By: Andrew Stuart
Hybrid cloud architecture has been a while maturing, but now offers businesses unparalleled flexibility, ROI and scalability. The smaller the business, the more vital these traits are, making hybrid cloud the number one choice for SMEs in 2016.
It’s been more than two years since Gartner predicted that, by 2017, 50 per cent of enterprises would be using a hybrid of public and private cloud operations. This prediction was based on growing private cloud deployment coupled with interest in hybrid cloud, but a lack of actual uptake – back then in 2013. “Actual deployments [of hybrid cloud] are low, but aspirations are high”, said Gartner at the time.
It’s fair to say that Gartner’s prediction has been borne out, with hybrid cloud services rapidly becoming a given for a whole range of businesses, but perhaps less predictably the value of hybrid is being most felt in the SME sector, where speed, ROI and overall flexibility are most intensely valued. As enterprise data requirements continue to rocket – indeed overall business data volume is growing at a rate of more than 60 per cent annually – it’s not hard to see why this sector is burgeoning.
Data protection is no longer an option
Across the board, from major corporations through to SMEs in particular, there’s now clear recognition that data protection is no longer merely a “nice-to-have”, it’s a basic requirement for doing business. Not being able to access customer, operational or supply-chain data for even short periods can be disastrous, and every minute of downtime impacts on ROI. Critically, losing data permanently threatens to damage operational function, as well as business perception. The latter point is particularly important in terms of business relationships with suppliers and customers that may have taken years to develop, but can be undone in the course of a few hours of unexplained downtime. It’s never been easier to take business elsewhere, so the ability to keep up and running irrespective of hardware failure or an extreme weather event is essential.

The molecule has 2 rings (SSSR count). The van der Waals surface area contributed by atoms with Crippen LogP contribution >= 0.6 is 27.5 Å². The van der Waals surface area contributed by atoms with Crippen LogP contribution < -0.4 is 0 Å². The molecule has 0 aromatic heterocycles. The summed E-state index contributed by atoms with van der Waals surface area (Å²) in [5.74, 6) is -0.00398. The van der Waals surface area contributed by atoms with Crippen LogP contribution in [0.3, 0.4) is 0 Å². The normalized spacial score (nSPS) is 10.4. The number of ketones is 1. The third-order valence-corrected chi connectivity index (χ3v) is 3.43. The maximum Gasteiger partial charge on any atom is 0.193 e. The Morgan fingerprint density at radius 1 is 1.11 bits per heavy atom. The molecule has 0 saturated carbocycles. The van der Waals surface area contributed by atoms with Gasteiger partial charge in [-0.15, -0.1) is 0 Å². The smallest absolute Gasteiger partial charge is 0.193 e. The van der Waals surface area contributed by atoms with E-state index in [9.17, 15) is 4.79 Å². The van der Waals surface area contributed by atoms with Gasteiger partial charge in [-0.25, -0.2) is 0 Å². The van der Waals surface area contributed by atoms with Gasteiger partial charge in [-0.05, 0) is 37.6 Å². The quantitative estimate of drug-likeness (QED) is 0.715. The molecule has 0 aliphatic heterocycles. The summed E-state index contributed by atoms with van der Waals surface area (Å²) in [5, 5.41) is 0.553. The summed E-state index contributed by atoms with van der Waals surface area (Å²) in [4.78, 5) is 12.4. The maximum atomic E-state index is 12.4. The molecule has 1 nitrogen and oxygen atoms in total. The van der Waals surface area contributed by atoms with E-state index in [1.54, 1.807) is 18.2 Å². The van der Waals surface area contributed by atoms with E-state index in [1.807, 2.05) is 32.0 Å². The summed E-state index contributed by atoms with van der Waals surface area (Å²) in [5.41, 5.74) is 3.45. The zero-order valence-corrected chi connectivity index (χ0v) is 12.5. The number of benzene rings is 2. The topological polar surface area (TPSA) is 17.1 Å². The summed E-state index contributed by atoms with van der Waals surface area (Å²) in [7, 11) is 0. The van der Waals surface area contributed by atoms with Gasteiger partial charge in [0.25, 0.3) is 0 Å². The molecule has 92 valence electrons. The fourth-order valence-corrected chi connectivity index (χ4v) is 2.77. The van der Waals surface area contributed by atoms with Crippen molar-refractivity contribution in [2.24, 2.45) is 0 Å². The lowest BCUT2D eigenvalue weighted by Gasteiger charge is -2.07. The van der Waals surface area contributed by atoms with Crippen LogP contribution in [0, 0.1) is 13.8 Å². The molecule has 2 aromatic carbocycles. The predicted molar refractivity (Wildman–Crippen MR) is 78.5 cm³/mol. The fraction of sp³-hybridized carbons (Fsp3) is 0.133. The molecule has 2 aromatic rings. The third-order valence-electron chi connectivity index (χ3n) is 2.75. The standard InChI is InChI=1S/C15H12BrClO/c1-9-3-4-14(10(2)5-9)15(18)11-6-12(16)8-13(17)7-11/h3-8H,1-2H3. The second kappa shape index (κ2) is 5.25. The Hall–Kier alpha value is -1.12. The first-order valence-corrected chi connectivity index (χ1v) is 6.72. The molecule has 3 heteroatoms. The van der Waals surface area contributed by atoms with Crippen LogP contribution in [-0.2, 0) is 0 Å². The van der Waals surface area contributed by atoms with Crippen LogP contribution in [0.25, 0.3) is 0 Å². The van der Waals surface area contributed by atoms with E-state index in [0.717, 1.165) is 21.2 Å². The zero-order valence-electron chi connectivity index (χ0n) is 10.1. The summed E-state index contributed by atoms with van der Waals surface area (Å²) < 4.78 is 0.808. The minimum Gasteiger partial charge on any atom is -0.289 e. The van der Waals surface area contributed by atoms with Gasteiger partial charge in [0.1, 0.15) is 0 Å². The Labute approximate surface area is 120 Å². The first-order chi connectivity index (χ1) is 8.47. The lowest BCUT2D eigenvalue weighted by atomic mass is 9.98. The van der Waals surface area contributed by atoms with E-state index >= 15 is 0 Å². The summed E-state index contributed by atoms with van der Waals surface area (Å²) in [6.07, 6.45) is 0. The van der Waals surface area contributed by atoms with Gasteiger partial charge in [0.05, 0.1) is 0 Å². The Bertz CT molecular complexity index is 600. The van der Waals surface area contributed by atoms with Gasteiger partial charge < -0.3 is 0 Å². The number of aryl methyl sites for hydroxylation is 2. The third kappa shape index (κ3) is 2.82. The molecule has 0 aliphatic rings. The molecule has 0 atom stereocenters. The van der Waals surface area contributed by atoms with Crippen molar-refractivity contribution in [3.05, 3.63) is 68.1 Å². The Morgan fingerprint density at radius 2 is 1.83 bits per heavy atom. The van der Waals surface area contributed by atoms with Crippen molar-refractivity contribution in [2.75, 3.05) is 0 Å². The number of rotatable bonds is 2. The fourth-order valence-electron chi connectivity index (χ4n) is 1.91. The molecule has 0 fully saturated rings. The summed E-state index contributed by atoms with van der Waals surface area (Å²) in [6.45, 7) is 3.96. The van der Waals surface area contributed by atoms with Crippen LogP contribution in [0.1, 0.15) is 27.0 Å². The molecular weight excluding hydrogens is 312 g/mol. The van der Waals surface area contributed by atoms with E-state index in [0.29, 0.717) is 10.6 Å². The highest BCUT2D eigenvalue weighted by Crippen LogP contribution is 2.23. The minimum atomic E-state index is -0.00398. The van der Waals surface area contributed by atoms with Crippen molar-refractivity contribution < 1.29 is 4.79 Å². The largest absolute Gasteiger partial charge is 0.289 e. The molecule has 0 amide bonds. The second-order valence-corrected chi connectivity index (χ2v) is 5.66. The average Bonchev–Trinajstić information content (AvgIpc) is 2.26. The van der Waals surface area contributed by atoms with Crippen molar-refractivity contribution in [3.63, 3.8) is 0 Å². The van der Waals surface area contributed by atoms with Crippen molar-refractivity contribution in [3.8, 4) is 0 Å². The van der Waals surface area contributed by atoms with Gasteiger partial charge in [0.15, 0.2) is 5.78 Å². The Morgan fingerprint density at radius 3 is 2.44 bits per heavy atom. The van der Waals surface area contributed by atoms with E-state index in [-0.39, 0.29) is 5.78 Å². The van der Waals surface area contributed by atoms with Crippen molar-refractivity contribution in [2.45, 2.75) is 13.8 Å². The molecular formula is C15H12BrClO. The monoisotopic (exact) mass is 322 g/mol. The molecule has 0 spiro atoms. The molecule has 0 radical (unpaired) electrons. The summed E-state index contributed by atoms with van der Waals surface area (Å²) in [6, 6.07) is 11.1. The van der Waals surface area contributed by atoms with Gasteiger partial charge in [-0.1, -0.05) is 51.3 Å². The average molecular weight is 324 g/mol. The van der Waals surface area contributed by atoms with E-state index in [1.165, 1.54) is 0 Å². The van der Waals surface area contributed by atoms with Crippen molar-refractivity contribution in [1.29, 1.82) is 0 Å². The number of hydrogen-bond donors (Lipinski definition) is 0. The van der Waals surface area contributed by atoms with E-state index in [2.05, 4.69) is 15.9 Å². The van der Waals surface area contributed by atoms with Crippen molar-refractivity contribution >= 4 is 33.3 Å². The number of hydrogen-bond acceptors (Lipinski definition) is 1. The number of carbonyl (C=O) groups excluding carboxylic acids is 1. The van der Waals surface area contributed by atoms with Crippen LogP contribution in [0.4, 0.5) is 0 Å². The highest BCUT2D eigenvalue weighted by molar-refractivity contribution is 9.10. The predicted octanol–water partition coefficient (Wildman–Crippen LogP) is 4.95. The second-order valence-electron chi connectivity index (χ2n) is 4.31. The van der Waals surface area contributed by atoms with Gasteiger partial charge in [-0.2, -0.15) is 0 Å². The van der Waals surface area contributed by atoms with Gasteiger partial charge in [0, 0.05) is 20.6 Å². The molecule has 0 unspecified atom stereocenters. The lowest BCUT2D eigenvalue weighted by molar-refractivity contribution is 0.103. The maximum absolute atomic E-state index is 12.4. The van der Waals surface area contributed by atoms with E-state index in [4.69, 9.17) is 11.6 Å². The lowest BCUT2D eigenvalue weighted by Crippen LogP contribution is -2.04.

Speed and cost benefits combined
Perhaps the most obvious benefit of hybrid cloud technology (a combination of on-premises and off-premises deployment models) is that SMEs are presented with enterprise class IT capabilities at a much lower cost. SMEs that outsource the management of IT services through Managed Service Providers (MSP), pay per seat, for immediate scalability, and what’s more avoid the complexity of managing the same systems in-house. This model also avoids the requirement for capital investment, allowing SMEs to avoid large upfront costs, but still enjoy the benefits – such as data protection in the example of hybrid cloud data backup.
One UK business that saved around £200,000 in lost revenue due to these benefits is Mandarin Stone, a natural stone and tile retailer. Having implemented a hybrid cloud disaster recovery system from Datto the company experienced an overheated main server just months later, but were able to switch operations to a virtualised cloud server in just hours while replacement hardware was setup, in contrast to a previous outage that took days to resolve. “Datto was invaluable,” said Alana Preece, Mandarin Stone’s Financial Director, “and the device paid for itself in that one incident. The investment [in a hybrid cloud solution] was worth it.”